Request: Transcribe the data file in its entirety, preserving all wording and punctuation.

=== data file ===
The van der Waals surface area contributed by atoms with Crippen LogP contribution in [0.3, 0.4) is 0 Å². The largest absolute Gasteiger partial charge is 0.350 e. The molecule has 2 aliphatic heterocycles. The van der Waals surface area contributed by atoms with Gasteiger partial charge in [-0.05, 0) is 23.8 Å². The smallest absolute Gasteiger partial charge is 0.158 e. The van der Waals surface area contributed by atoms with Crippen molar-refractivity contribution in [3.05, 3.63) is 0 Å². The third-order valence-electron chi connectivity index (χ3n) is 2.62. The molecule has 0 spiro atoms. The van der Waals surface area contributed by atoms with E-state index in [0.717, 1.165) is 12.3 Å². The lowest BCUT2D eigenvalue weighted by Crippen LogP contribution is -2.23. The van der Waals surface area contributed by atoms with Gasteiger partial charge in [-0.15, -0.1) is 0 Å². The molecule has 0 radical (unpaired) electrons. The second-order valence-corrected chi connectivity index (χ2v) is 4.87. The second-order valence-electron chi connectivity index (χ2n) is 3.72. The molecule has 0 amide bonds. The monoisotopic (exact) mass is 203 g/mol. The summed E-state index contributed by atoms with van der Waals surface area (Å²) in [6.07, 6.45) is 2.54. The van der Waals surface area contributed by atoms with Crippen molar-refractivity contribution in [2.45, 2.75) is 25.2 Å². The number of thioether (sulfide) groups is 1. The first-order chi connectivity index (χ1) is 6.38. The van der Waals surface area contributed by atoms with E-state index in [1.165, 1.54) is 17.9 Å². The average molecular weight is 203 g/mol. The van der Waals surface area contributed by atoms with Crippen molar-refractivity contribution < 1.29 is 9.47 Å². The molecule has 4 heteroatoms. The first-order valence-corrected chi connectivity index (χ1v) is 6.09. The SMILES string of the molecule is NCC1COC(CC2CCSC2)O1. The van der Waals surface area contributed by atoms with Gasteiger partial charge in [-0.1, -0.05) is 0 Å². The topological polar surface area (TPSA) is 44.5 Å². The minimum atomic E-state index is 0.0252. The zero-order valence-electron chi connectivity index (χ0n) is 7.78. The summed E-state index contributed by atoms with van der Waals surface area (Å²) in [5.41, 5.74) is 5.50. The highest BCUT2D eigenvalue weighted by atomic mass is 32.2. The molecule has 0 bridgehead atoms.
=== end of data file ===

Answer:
The van der Waals surface area contributed by atoms with Crippen LogP contribution in [0.3, 0.4) is 0 Å². The largest absolute Gasteiger partial charge is 0.350 e. The molecule has 2 aliphatic heterocycles. The van der Waals surface area contributed by atoms with Gasteiger partial charge in [-0.05, 0) is 23.8 Å². The smallest absolute Gasteiger partial charge is 0.158 e. The van der Waals surface area contributed by atoms with Crippen molar-refractivity contribution in [3.05, 3.63) is 0 Å². The third-order valence-electron chi connectivity index (χ3n) is 2.62. The molecule has 0 spiro atoms. The van der Waals surface area contributed by atoms with E-state index in [0.717, 1.165) is 12.3 Å². The lowest BCUT2D eigenvalue weighted by Crippen LogP contribution is -2.23. The van der Waals surface area contributed by atoms with Gasteiger partial charge in [-0.15, -0.1) is 0 Å². The molecule has 0 radical (unpaired) electrons. The second-order valence-corrected chi connectivity index (χ2v) is 4.87. The second-order valence-electron chi connectivity index (χ2n) is 3.72. The molecule has 0 amide bonds. The monoisotopic (exact) mass is 203 g/mol. The summed E-state index contributed by atoms with van der Waals surface area (Å²) in [6.07, 6.45) is 2.54. The van der Waals surface area contributed by atoms with Crippen molar-refractivity contribution in [2.45, 2.75) is 25.2 Å². The number of thioether (sulfide) groups is 1. The first-order chi connectivity index (χ1) is 6.38. The van der Waals surface area contributed by atoms with E-state index in [1.165, 1.54) is 17.9 Å². The average molecular weight is 203 g/mol. The van der Waals surface area contributed by atoms with Crippen molar-refractivity contribution < 1.29 is 9.47 Å². The molecule has 4 heteroatoms. The first-order valence-corrected chi connectivity index (χ1v) is 6.09. The SMILES string of the molecule is NCC1COC(CC2CCSC2)O1. The van der Waals surface area contributed by atoms with Gasteiger partial charge in [-0.1, -0.05) is 0 Å². The topological polar surface area (TPSA) is 44.5 Å². The minimum atomic E-state index is 0.0252. The zero-order valence-electron chi connectivity index (χ0n) is 7.78. The summed E-state index contributed by atoms with van der Waals surface area (Å²) in [5.41, 5.74) is 5.50. The highest BCUT2D eigenvalue weighted by atomic mass is 32.2. The molecule has 0 bridgehead atoms.